I'm not talking about the weather. I'm talking about things like hot tubs ,saunas, steam rooms ,heating pads etc. Our problem is inflamation right? I know mine is. So it wouldn't make sense to apply heat to our bodies. Granted it does feel good while you are doing it. I love to sit in a jaccuzi. But it seems to me that it would only aggravate our condition in the long run. The reason I am bringing this up is because yesterday I went to our local spa and used their infrared sauna for the first time. It's pretty neat actually. You lay on a table and pull a cylander shaped device over you. Your head stays out. Then it heats up ,and you lay there and relax and sweat. I love to sweat. I think it's pretty beneficial,and because I don't get to work out like I used to where I would work up a good sweat,this sounded like a good thing. It felt great. Then I went into their eucalyptus steam room. Fabulous!!!! BUT..about an hour after I got home I was in worst pain i've been in yet . And today I'm still not feeling so hot. So what I'm wondering is...is all this heat actually doing us more harm than good ? Seems to me it would be better to drug us and wrap us in an ice blanket for awhile..LOL! I'm seeing the rheumatologist on Tues ,and i'm going to run this by her.
Hi, Kat. I thought FMS is like arthritis, but without the inflammation?
Heat helps my pain tremendously... in fact, my heating pad has become by best friend. A hot bath or a visit to my Mom's hot tub do wonders too, although I can't put my chest under hot water or it feels like I'm trying to breathe with someone sitting on me. For me, cold is the enemy, except for a cold washcloth on my forehead when the headache gets too much to bear.
If heat bothers you, I wonder if you have some arthritis along with it?
IME, part of the longer-term issue with pools, jacuzzis & hot tubs is related to the sanitizing chemicals (chlorine & bromine) added to the water. The fluoride in water in most communities also enters the body through the skin, esp. when the water is warm or hot. The chemicals chlorine, bromine, and fluoride bind to iodine receptors throughout the body, and can cause thyroid hormone resistance at the cellular level. People vary in how adept their bodies are at getting rid of such toxins, but research is showing pretty clearly that at least one subgroup of fibro sufferers has significant deficits of the enzymes that deal with such toxins.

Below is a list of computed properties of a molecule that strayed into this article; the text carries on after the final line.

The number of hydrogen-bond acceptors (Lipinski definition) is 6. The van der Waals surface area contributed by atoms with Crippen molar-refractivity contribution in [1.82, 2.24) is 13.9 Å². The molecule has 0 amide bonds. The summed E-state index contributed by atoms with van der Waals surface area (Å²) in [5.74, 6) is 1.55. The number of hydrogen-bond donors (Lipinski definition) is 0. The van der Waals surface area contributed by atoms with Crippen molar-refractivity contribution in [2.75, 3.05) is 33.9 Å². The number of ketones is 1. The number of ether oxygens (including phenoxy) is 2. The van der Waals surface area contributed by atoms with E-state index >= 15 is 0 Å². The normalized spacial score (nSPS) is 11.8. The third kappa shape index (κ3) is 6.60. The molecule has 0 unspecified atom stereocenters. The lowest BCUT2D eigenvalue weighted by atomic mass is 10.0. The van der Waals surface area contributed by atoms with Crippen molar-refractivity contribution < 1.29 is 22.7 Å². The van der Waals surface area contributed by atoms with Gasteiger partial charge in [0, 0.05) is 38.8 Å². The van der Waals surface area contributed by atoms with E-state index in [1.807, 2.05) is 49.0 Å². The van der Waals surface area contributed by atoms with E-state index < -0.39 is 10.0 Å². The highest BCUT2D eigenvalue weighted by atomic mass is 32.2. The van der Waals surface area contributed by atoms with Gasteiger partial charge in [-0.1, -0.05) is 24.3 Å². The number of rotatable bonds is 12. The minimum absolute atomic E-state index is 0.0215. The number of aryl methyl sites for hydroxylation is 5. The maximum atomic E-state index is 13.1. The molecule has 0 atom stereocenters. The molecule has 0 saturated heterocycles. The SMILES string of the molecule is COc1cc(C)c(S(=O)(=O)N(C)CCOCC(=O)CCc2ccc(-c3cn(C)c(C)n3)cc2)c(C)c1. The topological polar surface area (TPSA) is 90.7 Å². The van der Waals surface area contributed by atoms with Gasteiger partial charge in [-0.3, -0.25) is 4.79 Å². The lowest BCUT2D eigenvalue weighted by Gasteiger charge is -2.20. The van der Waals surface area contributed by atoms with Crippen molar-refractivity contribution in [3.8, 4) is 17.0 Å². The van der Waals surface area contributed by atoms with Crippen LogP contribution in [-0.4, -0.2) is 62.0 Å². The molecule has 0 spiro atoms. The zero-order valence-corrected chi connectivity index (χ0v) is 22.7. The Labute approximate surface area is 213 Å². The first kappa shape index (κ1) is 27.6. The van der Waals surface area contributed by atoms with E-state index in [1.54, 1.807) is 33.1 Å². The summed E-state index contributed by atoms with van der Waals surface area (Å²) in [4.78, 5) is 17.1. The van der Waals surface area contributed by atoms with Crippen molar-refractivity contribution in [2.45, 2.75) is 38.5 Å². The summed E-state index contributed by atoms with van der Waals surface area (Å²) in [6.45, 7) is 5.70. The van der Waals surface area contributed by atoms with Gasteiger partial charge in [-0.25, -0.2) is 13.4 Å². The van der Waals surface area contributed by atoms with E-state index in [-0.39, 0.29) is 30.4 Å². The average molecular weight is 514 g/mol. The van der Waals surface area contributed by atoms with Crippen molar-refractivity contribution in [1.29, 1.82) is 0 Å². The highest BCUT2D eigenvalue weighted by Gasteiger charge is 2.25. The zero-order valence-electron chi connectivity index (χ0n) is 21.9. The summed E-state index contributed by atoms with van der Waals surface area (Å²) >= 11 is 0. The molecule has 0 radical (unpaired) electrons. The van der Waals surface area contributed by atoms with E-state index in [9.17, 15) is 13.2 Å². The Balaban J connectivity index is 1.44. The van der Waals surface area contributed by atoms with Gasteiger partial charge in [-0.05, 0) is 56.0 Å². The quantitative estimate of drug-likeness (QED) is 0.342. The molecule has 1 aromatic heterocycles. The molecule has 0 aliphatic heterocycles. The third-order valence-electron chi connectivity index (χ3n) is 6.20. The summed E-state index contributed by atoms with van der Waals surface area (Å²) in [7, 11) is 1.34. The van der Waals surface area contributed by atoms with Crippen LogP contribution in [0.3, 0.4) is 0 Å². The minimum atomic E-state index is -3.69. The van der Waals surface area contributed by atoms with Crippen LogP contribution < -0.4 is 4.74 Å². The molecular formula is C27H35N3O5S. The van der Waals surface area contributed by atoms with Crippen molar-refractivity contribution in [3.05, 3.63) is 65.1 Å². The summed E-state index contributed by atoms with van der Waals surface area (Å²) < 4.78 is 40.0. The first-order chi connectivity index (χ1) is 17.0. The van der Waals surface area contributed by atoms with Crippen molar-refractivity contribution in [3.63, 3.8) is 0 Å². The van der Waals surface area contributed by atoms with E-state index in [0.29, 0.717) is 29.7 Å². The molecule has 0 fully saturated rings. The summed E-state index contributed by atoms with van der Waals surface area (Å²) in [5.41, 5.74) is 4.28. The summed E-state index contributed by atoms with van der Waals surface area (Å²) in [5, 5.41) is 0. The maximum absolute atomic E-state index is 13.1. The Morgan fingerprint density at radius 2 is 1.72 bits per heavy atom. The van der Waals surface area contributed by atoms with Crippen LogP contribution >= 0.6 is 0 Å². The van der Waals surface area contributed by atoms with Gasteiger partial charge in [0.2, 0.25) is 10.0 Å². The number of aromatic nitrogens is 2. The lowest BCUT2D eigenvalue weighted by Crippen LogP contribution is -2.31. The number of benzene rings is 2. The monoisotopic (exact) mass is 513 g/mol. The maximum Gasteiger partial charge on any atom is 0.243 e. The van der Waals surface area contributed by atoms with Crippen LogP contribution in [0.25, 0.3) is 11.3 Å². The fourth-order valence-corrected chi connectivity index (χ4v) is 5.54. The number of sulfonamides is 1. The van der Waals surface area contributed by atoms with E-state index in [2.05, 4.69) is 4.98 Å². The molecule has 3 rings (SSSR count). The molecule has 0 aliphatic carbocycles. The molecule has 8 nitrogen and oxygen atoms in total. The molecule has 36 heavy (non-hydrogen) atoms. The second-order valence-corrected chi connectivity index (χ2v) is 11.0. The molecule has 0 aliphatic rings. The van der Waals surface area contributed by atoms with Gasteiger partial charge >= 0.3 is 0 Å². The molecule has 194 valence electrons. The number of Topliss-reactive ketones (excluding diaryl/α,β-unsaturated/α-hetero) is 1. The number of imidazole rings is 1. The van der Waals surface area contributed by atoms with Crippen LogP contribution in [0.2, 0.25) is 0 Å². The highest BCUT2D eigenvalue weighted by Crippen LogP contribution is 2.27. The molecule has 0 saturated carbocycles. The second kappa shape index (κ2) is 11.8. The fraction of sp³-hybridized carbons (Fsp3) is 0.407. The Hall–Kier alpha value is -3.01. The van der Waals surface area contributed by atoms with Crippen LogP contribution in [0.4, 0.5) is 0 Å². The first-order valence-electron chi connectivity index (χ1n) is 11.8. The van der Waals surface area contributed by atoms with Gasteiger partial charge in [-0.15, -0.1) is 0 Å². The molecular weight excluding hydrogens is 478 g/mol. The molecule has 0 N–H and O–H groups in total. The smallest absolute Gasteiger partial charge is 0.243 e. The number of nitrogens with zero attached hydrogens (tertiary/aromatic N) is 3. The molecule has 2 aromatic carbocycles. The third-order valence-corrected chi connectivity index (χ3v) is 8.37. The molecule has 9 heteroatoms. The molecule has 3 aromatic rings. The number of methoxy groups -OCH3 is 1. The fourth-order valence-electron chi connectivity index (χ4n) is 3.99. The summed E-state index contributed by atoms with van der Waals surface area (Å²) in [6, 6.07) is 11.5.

Saunas, esp. infrared saunas, have been known to flare up collagen vascular diseases like lupus. FIR (far infra red) has been known to fire up certain cytokines that promote inflam, in those who are genetically predisposed ...
The FIR saunas I've explored have been shown to mobilize toxins like heavy metals, mercury. If one is able to sweat them out directly, great. But if the toxins are mobilized & incompletely excreted, a flare may result. Most people undergoing serious chelation/metal detox are quite familiar with the sick, flu-y feelings associated with the process. Again, if one is in the subgroup of fibro sufferers with poor enzyme & glutathione function, mobilized metals will be a problem.
There's a relationship between metals in our bodies & viruses, but I'm not familiar with research about how a sauna experience with metal detox relates to viral loads. Many people with fibro & CFS have chronic, undocumented viral infections contributing to their pain & fatigue.
Most experts on FIR sauna recommend building time & temp up slowly ... start at 120 degrees for about 10 min. Do not increase time & temp until reactions are held to a minimum.
I have a neighbor who is a retired physical therapist. He told me that although heat is soothing in the short term, it is nowhere near as effective at pain reduction as ice. The cold reduces and in some cases, halts the firing of pain-nerve impulses. The downside of cold is that much of the muscle pain of fibro is due to hypoperfusion of muscle tissue. Warmth aids circulation to the tissue, while ice/cold increases hypoperfusion effects.